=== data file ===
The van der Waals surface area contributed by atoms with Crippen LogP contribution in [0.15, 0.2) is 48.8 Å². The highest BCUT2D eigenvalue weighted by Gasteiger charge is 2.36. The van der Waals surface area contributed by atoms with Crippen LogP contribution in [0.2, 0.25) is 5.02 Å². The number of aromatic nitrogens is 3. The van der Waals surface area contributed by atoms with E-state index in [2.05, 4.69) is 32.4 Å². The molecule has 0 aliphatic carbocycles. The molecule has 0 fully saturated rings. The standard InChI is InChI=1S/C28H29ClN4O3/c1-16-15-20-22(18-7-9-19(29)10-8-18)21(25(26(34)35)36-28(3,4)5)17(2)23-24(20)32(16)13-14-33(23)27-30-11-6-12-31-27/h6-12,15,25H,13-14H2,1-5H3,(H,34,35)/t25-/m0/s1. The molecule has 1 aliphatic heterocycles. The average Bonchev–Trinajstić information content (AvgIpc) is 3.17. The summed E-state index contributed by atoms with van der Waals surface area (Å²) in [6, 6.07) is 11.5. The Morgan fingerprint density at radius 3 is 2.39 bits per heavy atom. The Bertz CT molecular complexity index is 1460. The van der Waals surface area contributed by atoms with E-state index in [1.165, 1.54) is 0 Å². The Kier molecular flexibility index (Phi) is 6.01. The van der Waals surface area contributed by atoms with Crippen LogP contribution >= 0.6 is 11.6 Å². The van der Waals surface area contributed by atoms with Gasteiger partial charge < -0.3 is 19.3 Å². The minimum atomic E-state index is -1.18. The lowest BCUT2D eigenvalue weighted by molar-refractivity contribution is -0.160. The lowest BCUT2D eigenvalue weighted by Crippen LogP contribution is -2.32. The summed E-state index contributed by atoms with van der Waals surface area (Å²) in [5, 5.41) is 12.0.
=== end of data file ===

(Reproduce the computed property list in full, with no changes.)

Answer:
The van der Waals surface area contributed by atoms with Crippen LogP contribution in [0.15, 0.2) is 48.8 Å². The highest BCUT2D eigenvalue weighted by Gasteiger charge is 2.36. The van der Waals surface area contributed by atoms with Crippen LogP contribution in [0.2, 0.25) is 5.02 Å². The number of aromatic nitrogens is 3. The van der Waals surface area contributed by atoms with E-state index in [2.05, 4.69) is 32.4 Å². The molecule has 0 aliphatic carbocycles. The molecule has 0 fully saturated rings. The standard InChI is InChI=1S/C28H29ClN4O3/c1-16-15-20-22(18-7-9-19(29)10-8-18)21(25(26(34)35)36-28(3,4)5)17(2)23-24(20)32(16)13-14-33(23)27-30-11-6-12-31-27/h6-12,15,25H,13-14H2,1-5H3,(H,34,35)/t25-/m0/s1. The molecule has 1 aliphatic heterocycles. The average Bonchev–Trinajstić information content (AvgIpc) is 3.17. The summed E-state index contributed by atoms with van der Waals surface area (Å²) in [6, 6.07) is 11.5. The Morgan fingerprint density at radius 3 is 2.39 bits per heavy atom. The Bertz CT molecular complexity index is 1460. The van der Waals surface area contributed by atoms with E-state index in [1.165, 1.54) is 0 Å². The Kier molecular flexibility index (Phi) is 6.01. The van der Waals surface area contributed by atoms with Crippen LogP contribution >= 0.6 is 11.6 Å². The van der Waals surface area contributed by atoms with Gasteiger partial charge < -0.3 is 19.3 Å². The minimum atomic E-state index is -1.18. The lowest BCUT2D eigenvalue weighted by molar-refractivity contribution is -0.160. The lowest BCUT2D eigenvalue weighted by Crippen LogP contribution is -2.32. The summed E-state index contributed by atoms with van der Waals surface area (Å²) in [5, 5.41) is 12.0.